My reaction after visiting Sally Young’s exhibit, “Landscapes,” was an emphatic, “Are you serious?” And it’s not because her work isn’t interesting or insightful. As I visited the Ottendorfer Library in the East Village last week, I asked one of the librarians where I could find Sally Young’s “Landscapes” exhibit, because I couldn’t find it myself. I didn’t see signs of what was advertised online; all I saw were students with their noses buried deep in their textbooks with headphones in, taking momentary pauses every now and then for a sip of coffee. The librarian pointed up to a group of paintings. Barely visible, there they were—right above all the students, hidden away on the upper left wall. Lo and behold, “Landscapes”! The fact that no one was paying attention to Young’s paintings isn’t so surprising.
Unfortunately, the message behind it doesn’t seem to matter to New Yorkers anymore. “Landscapes” deals with Young’s perspective on the ever-changing scenery of Lower Manhattan. As Young says in a statement on the New York Public Library’s website, her exhibit consists of a series of paintings whose subjects include “topographical maps with buildings, water-towers, tipping their perspective from looking up, or down, as if onto rooftops, fire-escape ladders rising to the top or descending below ground to areas that are below sea level.”
Like endangered species, small businesses are headed towards extinction, overtaken by shops that cater to the newest trends. It’s Darwinism at its finest—survival of the fittest, but in this case, survival of the richest. We think of the downtown area as Manhattan’s most desirable—long live the luxurious boutiques that smell like fancy perfume, the apartments with sky-high rents, and the city’s hippest and most expensive restaurants. But once upon a time, Lower Manhattan was much more than what we currently perceive it to be.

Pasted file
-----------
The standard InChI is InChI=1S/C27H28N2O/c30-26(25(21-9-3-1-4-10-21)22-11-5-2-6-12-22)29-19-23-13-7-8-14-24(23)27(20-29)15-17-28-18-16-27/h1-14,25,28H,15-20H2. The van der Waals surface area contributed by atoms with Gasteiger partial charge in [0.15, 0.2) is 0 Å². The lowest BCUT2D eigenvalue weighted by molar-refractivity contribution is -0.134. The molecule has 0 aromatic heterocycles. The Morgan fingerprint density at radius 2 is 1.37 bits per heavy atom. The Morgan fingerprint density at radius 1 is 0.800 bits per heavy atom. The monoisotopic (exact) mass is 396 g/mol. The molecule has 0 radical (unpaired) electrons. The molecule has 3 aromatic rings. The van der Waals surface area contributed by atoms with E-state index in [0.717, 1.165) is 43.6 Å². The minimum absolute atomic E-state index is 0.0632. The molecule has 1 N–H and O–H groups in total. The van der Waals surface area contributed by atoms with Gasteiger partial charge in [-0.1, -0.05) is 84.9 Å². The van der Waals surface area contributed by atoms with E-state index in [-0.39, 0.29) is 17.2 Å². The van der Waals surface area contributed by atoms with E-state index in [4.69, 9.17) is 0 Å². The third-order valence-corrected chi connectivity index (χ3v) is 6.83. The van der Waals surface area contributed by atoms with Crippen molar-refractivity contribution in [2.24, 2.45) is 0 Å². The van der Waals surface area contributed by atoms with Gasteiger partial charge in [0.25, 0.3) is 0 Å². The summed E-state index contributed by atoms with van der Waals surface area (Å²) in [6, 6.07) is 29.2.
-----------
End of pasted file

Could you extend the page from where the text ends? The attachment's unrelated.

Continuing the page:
As Barnard visiting urban studies professor Sevin Yildiz remembers, “The Lower East Side and the East Village used be more quaint and bohemian.” Things have changed, though, and the cultural landmarks that gave Lower Manhattan its spunk have nearly all closed.
Sounds, Nicky’s Magazine Shop, and Mars Bar. These were sacred places of personality in Lower Manhattan that have now vanished into thin air, or are about to (Nicky’s Magazine Shop is being replaced by an organic bakery). In a city where we don’t stop to talk to one another out of an irrational fear of wasting precious time, these places hit the pause button and asked us to take a moment to enjoy the old records and books.
These businesses were more than products—they were places where you could casually talk to the owner only to learn about the time he met Lou Reed or the time he last read Four Quartets. But independent establishments like these are becoming a rarity. As Yildiz says, “The power of staying independent as a book seller is diminishing big time. The resistance to urban transformation is almost impossible in big urban cities like this one.”
Young, who’s lived on the Lower East Side for almost 34 years, says the decay and destruction she’s witnessed in her neighborhood since childhood inspired her to create her exhibit. She uses her art to express her despair at the drastic changes that have become constant in her community.